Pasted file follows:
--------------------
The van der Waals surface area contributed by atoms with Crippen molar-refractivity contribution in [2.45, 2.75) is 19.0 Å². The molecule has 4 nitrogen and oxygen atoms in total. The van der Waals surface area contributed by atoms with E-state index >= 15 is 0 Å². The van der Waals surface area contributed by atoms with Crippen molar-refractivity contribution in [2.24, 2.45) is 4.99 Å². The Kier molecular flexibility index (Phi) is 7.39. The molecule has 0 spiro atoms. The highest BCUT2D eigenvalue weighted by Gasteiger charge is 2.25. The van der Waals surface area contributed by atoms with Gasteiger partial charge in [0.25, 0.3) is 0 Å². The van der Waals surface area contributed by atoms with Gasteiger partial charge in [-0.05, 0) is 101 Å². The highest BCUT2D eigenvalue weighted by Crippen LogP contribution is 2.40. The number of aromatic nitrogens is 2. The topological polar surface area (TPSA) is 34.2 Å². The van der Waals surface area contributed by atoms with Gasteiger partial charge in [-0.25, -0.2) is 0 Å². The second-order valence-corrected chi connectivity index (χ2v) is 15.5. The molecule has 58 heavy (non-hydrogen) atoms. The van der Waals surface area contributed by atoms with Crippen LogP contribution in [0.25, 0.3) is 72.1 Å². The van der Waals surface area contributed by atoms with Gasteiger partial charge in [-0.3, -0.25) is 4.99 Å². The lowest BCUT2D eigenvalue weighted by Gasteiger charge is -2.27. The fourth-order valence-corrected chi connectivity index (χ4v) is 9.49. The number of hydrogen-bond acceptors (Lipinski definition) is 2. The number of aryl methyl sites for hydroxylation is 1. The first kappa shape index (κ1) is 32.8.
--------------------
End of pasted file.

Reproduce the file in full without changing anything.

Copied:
The van der Waals surface area contributed by atoms with Crippen molar-refractivity contribution in [2.45, 2.75) is 19.0 Å². The molecule has 4 nitrogen and oxygen atoms in total. The van der Waals surface area contributed by atoms with E-state index >= 15 is 0 Å². The van der Waals surface area contributed by atoms with Crippen molar-refractivity contribution in [2.24, 2.45) is 4.99 Å². The Kier molecular flexibility index (Phi) is 7.39. The molecule has 0 spiro atoms. The highest BCUT2D eigenvalue weighted by Gasteiger charge is 2.25. The van der Waals surface area contributed by atoms with Gasteiger partial charge in [0.25, 0.3) is 0 Å². The van der Waals surface area contributed by atoms with Gasteiger partial charge in [-0.05, 0) is 101 Å². The highest BCUT2D eigenvalue weighted by Crippen LogP contribution is 2.40. The number of aromatic nitrogens is 2. The topological polar surface area (TPSA) is 34.2 Å². The van der Waals surface area contributed by atoms with Gasteiger partial charge in [-0.25, -0.2) is 0 Å². The second-order valence-corrected chi connectivity index (χ2v) is 15.5. The molecule has 58 heavy (non-hydrogen) atoms. The van der Waals surface area contributed by atoms with Crippen LogP contribution in [0.25, 0.3) is 72.1 Å². The van der Waals surface area contributed by atoms with Gasteiger partial charge in [-0.3, -0.25) is 4.99 Å². The lowest BCUT2D eigenvalue weighted by Gasteiger charge is -2.27. The fourth-order valence-corrected chi connectivity index (χ4v) is 9.49. The number of hydrogen-bond acceptors (Lipinski definition) is 2. The number of aryl methyl sites for hydroxylation is 1. The first kappa shape index (κ1) is 32.8.